Not All Heroes Wear Capes


Evie Colpi

story by evie colpi | art by alexandra fernholz

What started as a news headline from across the world has escalated into a global pandemic with over 5 million confirmed cases and over 300,000 deaths. The coronavirus has affected the entire world over the course of a couple of months. For Lakota parent and medical surgical nurse Carol Tuttle, COVID-19 has affected her and her family’s lives beyond the average person. 

Tuttle has worked at the Good Samaritan Hospital for 24 years and is exposed to the virus during her 13-14 hour work days. The fear of bringing the virus home to her family is a constant. She and her husband, as well as their three teenagers, are coping with the pandemic as best as they can.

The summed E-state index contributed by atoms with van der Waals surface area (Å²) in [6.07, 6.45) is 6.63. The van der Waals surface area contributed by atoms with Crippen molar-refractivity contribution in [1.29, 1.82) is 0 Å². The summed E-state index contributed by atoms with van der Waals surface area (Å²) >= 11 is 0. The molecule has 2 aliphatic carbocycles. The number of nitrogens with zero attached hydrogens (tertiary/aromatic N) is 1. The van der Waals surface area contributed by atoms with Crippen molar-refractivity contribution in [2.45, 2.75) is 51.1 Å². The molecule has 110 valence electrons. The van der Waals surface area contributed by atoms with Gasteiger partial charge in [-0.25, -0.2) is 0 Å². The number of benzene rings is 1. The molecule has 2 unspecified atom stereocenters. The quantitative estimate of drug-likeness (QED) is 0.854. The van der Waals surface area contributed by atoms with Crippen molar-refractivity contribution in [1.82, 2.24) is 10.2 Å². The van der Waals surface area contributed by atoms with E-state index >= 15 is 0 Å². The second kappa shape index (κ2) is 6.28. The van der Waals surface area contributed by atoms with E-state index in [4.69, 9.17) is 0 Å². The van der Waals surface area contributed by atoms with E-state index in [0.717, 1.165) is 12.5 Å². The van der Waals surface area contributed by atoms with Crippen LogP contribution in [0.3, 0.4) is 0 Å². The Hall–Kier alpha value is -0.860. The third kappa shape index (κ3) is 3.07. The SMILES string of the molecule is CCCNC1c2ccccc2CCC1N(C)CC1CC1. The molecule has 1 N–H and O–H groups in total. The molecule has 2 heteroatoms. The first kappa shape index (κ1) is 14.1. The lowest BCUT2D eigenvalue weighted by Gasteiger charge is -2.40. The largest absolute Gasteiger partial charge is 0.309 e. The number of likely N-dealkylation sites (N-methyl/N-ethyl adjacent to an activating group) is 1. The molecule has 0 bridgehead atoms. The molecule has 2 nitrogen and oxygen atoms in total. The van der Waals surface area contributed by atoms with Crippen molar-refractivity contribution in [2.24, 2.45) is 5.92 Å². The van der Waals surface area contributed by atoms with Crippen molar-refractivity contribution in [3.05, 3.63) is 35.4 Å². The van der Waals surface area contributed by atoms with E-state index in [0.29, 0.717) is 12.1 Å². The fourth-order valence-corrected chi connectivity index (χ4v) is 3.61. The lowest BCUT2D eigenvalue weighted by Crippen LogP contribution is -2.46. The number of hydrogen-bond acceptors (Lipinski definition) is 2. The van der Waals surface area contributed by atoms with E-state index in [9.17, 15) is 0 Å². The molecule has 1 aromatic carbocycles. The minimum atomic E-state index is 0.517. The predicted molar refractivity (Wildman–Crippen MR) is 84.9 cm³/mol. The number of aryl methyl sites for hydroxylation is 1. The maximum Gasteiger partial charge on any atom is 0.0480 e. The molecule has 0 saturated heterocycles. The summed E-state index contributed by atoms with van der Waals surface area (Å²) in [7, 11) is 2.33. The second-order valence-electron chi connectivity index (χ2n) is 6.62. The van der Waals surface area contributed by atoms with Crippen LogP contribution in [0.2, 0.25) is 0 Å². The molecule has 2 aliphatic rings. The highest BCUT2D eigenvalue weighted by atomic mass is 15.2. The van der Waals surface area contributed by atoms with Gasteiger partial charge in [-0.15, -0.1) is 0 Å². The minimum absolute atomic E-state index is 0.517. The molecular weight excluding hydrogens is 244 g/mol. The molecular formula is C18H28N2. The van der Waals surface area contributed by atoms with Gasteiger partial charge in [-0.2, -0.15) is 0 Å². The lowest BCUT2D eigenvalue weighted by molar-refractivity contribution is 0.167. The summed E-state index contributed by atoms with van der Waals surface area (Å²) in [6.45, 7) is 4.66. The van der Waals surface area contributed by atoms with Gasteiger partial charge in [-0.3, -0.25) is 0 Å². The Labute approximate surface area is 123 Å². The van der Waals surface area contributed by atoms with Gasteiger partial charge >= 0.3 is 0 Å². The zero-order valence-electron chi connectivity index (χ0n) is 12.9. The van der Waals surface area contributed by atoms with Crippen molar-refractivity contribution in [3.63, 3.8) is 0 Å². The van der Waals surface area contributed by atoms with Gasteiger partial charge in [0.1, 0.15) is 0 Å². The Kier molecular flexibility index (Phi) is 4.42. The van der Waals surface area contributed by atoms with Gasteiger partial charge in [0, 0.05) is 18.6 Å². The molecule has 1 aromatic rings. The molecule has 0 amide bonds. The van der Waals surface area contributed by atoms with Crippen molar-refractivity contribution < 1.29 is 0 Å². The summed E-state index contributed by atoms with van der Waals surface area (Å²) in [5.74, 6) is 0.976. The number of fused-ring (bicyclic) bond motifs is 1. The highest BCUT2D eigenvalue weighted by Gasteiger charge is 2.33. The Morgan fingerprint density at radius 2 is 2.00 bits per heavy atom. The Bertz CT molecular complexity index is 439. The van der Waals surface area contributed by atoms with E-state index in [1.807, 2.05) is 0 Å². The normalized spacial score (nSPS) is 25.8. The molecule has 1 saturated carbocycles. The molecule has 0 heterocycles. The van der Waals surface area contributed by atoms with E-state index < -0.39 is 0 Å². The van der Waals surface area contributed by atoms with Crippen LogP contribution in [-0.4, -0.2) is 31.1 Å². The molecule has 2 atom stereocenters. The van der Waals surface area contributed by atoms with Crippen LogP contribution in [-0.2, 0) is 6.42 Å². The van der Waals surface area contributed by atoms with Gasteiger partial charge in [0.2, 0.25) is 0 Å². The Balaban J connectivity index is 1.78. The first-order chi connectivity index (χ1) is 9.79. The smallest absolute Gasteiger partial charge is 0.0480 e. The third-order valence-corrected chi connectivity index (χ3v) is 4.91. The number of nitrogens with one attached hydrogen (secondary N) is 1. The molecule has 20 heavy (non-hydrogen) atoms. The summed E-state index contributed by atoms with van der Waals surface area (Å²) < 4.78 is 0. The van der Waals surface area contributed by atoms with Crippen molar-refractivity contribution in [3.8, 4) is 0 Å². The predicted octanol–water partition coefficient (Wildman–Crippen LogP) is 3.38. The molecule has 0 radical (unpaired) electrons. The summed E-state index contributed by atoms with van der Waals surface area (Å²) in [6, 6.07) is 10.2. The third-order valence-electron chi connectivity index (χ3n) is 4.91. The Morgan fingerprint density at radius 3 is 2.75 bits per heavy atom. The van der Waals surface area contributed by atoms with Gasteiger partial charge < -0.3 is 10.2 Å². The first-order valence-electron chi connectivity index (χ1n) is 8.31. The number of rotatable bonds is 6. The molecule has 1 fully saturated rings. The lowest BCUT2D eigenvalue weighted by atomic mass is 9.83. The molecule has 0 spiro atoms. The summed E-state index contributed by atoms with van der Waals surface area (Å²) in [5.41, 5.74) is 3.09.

“When my mom gets home from working her shift, my whole family watches Jeopardy while we eat.” Caty Tuttle, Carol’s youngest daughter says, “It’s been helpful in improving our moods and keeping us positive.”

Despite the trying times and difficult situations, Tuttle and her coworkers try to give hope to the patients suffering from the virus.

“I try to hold their hands, talk about their families, pets, and what is important to them,” Tuttle says. “The [patients] have hospital-provided phones and their cell phones and we encourage them to keep in touch with loved ones if they can.”

The hospital also has free movies, music, and a meditation relaxation channel on their televisions, so the patients can disconnect from the 24 hour news of the world. Their goal is to keep patients positive and give them hope.

After her long shift, Tuttle comes home to her family exhausted. Her work is mentally and physically challenging, and both her and her family are aware that there is a chance that she could be bringing the virus home with her.

“I try to keep the same demeanor and energy at home to make sure no one worries, but it is very tough and draining,” Tuttle says. “Some days are better than others, and I’m able to power through.”